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USCIS Changes Policy on Accrual of Unlawful Presence for Nonimmigrant Students and Exchange Visitors

On May 10, 2018, U.S. Citizenship and Immigration Services (USCIS) issued a policy memorandum changing the way the agency will calculate the accrual of unlawful presence for students (F-1), exchange visitors (J-1), and vocational students (M-1) in nonimmigrant status, and their dependents, while in the United States. The new guidance, which was issued in furtherance of President Trump’s executive order, Enhancing Public Safety in the Interior of the United States, is intended to target and reduce the number of visa overstays currently in the country. The policy will go into effect on August 9, 2018.

The accrual of unlawful presence is a significant issue because it may impact a person’s ability to apply for immigration benefits in the future. People subject to a 3-year, 10-year or permanent bar to admission as a result of accrued unlawful presence are generally not eligible to apply for a visa, admission, or an adjustment of status to permanent resident unless they are eligible for a waiver of inadmissibility or other form of relief.

Under the former policy, individuals who entered the United States for the duration of their studies and applicable training periods (Duration of Status or D/S) did not automatically begin to accrue unlawful presence if they overstayed or violated their nonimmigrant status. Instead, unlawful presence was triggered only upon a formal finding by USCIS that a nonimmigrant status violation had occurred or on an immigration judge’s ordering the person to be excluded, removed, or deported. The new policy provides a catchall date, whereby at the very least, unlawful presence will begin to accrue on August 9, 2018, for any F, J, or M nonimmigrant who overstays or violates status.

Unlawful presence is defined as presence in the United States after the expiration of the authorized period of stay. According to the new policy guidance, F, J, and M nonimmigrants and their dependents, admitted or otherwise authorized to be present in the United States, start accruing unlawful presence as outlined below.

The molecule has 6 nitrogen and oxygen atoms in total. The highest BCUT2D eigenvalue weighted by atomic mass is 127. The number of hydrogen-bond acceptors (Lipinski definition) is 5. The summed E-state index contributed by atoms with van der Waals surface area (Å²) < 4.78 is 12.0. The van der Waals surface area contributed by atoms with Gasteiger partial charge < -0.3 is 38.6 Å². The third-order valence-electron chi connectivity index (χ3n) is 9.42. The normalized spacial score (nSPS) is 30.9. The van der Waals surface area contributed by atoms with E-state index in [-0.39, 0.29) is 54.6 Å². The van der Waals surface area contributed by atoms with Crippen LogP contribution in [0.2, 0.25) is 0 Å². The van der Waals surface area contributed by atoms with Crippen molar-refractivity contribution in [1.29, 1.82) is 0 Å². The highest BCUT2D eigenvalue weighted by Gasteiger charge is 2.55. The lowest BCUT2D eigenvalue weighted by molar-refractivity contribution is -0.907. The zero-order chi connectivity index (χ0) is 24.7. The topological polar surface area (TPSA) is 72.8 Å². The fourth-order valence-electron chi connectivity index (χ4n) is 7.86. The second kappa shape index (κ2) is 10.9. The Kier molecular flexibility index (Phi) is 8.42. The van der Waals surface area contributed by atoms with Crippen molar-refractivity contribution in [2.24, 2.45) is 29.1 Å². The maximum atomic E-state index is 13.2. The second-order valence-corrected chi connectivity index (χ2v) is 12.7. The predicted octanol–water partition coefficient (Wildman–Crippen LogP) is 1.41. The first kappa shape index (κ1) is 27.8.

F, J, or M Nonimmigrants Who Fail to Maintain Nonimmigrant Status Before August 9, 2018

An individual in F, J, or M nonimmigrant status who has failed to maintain his or her status before August 9, 2018, will start accruing unlawful presence based on that failure on August 9, 2018, unless he or she already started accruing unlawful presence on the earliest of the following:

  • the day after the U.S. Department of Homeland Security (DHS) denied the request for an immigration benefit, if DHS made a formal finding that the person had violated his or her nonimmigrant status while adjudicating a request for another immigration benefit;

  • the day after the person’s Form I-94 Arrival/Departure Record expired; or

  • the day after an immigration judge, or in certain cases, the Board of Immigration Appeals (BIA), ordered the person excluded, deported, or removed (whether or not the decision was appealed).

F, J, or M Nonimmigrants Who Fail to Maintain Nonimmigrant Status on or After August 9, 2018

An F, J, and M nonimmigrant begins accruing unlawful presence due to a failure to maintain his or her status on or after August 9, 2018, on the earliest of any of the following:

  • the day after the F, J, or M nonimmigrant no longer pursues the course of study or authorized activity, or the day after the person engages in an unauthorized activity;